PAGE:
Map of life expectancy at birth from Global Education Project.

Thursday, April 27, 2006

The New JAMA: The stuff the corporate media didn't cover

One reason I started this blog is because I was continually frustrated by the lack of correlation between the stuff I read in the medical literature that I thought it was important for people to know about, and the stuff that got reported in the general media. After a year and a half of writing the blog, I'm still not entirely sure what it is that makes reporters think something is worthy of your attention.

Anyhow, until I figure it out, here's the latest. The two items in the new JAMA that appear to have gotten some attention are a study about implantable defibrillators, and a study by people at Public Citizen about conflicts of interest on FDA advisory panels. Both of these got spun like tops in the mass media, and therein lies a hint: there are coporate interests (medical device manufacturers and drug companies) with a direct interest in both of these stories. They probably called up the reporters to spin the stories, and then of course the reporters got on them and talked to the authors and/or various potential counterspinners, and they had the "he said/she said" format they needed. Journalists don't tell you what actually happened, that's not their job. They have to be fair and balanced, which means they have to transcribe what other people say, especially people who have a personal interest in the matter and who can be presumed to be trying to manipulate you.

So here is a story that I think is important. Eric Peterson and sufficient collaborators to sing the Coronation Mass looked at 350 hospitals around the country that provided care for people who had suffered heart attacks. As you probably know, there are process of care guidelines for these and other common conditions that are treated in hospitals. For example, people with heart attacks (I won't go into the technicalities of the different kinds of events that are called heart attacks, but we're talking about the common, basic kind here) should be given aspirin and other anti-clotting agents including a relatively new one called a glycoprotein IIb/IIIA inhibitor, and beta blockers. They should also get some of these drugs prescribed at discharge, and get dietary and smoking cessation counseling if indicated. Seems simple enough but on average, only 74% of indicated treatments were provided. Unfortunately, this is typical: for whatever reason, such standards of care are not consistently followed.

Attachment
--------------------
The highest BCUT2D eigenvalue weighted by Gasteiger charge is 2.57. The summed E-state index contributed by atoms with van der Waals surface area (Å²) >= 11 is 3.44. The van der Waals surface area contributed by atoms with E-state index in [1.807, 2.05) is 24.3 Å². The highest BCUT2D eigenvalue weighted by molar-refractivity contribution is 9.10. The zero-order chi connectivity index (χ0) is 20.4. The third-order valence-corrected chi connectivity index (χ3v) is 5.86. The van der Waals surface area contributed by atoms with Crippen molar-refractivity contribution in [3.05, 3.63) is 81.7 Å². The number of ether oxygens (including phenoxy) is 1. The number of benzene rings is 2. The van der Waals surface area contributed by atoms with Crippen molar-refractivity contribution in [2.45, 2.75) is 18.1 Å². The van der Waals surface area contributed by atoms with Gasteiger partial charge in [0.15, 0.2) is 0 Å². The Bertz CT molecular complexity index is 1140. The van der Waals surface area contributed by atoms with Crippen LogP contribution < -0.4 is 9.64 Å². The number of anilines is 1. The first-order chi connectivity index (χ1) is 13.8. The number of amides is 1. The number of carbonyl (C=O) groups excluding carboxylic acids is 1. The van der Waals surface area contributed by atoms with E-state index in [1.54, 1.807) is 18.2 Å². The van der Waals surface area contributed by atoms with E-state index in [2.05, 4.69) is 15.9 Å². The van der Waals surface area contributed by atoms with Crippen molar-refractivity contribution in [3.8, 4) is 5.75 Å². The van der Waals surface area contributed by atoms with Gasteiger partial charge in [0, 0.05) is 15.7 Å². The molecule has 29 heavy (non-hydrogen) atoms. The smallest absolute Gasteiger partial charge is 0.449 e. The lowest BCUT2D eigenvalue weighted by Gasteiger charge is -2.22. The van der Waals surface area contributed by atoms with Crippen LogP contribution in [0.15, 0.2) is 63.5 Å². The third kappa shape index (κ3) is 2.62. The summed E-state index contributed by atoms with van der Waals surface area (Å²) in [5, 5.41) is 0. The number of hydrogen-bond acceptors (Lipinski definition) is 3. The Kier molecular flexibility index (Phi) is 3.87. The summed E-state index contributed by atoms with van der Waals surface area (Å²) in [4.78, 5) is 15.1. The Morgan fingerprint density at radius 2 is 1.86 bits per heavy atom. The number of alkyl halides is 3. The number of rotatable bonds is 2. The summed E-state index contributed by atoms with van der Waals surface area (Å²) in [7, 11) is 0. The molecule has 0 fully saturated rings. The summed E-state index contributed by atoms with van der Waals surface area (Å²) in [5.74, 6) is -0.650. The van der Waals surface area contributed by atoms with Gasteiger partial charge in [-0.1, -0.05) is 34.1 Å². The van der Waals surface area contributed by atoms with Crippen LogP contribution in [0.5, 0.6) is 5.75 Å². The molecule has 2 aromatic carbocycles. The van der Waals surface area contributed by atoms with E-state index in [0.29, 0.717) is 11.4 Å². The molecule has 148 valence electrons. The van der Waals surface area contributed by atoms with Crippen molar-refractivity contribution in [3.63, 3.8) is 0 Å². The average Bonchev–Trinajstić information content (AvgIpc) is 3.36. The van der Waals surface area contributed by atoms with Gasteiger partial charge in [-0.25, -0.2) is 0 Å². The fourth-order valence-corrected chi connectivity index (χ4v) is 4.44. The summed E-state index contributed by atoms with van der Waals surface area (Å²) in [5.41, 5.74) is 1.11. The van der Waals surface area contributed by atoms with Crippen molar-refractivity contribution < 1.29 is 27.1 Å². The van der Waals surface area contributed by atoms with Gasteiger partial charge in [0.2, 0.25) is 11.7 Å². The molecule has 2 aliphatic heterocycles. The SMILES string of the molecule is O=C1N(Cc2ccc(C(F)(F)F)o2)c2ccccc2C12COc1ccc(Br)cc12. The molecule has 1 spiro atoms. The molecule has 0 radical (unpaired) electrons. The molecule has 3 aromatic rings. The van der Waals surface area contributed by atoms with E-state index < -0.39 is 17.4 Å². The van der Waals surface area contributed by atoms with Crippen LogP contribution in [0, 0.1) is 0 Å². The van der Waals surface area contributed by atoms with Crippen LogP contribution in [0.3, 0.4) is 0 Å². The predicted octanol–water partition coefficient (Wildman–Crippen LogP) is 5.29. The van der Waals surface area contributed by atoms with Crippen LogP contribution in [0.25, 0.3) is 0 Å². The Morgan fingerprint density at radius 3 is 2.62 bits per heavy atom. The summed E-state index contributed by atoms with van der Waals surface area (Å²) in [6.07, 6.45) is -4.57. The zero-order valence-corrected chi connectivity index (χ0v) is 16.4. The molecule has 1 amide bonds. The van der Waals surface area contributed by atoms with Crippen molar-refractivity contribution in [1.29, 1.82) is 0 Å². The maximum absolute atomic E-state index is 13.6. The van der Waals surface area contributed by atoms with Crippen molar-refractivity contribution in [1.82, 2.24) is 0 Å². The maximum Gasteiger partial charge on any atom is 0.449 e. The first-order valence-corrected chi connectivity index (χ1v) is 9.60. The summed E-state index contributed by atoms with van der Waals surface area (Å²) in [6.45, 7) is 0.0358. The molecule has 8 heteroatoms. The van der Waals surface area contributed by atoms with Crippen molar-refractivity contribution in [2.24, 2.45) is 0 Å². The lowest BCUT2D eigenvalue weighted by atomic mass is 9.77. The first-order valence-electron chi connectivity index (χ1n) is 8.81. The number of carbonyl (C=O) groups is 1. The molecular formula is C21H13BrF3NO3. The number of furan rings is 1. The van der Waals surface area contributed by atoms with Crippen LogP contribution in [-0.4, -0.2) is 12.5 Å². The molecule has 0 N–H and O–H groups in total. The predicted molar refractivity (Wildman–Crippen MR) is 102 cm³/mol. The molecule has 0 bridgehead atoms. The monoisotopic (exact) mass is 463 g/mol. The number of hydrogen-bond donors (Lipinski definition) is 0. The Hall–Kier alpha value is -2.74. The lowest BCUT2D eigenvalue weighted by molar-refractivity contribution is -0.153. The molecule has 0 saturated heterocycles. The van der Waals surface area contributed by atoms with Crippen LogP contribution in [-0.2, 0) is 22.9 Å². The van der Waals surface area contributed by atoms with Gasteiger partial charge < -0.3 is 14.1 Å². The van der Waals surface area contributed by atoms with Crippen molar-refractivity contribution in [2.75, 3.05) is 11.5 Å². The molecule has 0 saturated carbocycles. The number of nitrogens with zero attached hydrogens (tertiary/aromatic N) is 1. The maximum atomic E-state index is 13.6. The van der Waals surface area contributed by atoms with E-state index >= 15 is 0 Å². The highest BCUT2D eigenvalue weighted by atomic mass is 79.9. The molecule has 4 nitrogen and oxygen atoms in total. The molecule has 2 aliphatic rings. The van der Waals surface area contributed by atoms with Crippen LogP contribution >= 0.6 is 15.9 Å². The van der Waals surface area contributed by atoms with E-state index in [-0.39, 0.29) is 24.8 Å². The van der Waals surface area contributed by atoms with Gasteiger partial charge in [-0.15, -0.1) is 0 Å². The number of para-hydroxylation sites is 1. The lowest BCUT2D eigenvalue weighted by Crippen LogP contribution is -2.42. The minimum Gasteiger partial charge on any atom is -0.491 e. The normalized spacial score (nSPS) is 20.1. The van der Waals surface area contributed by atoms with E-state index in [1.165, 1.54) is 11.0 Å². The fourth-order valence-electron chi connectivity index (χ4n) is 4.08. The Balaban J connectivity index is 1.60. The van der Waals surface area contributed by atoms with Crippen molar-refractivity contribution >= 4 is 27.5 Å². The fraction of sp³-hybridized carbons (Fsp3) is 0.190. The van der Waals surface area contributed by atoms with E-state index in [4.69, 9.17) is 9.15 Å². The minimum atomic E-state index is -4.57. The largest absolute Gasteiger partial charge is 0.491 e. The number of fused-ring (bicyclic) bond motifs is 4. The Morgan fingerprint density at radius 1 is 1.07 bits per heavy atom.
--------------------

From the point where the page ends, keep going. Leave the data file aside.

The question has always been, however, whether these process indicators are really valid, in the sense that they predict patient outcomes. Maybe doctors are using appropriate judgment in not always following them. This study finds otherwise -- in the 25% of hospitals with the lowest adherence to the standards, patients with a documented myocardial infarct (death of heart muscle tissue) were nearly twice as likely to die in the hospital as in the 25% of hospitals with the best adherence. Some of the specific predictors had to do with discharge practices, which obviously could not have caused in-hospital mortality, but are probably indicative of an overall culture of diligence and quality.

This study is observational, not experimental, and hence cannot absolutely prove that better adherence to the standards will improve patient outcomes. There could be other explanations, e.g. the less adherent hospitals are seeing sicker and weaker patients. But the authors beat up the numbers every way they could to try to rule this out and the conclusions stand up to the pounding.

One important observation: the hospitals with inferior quality indicators had a higher percentage of non-white patients. This suggests, as have some other studies, that disparities in health care quality according to race and ethnicity may be at least partly explained by where people get their care, rather than differential treatment within a given institution. That requires more study.

This study gives considerable support for the use of these process of care standards as indicators of quality. That has been controversial, and it still will be to some extent, but I think we'll be seeing more and more attention paid to these indicators, and to figuring out why they aren't followed. (How hard is it to give somebody an aspirin, for crying out loud?) We will see more and more pressure to rate hospitals publicly on these indicators. I have been a skeptic, but maybe this is a good idea.

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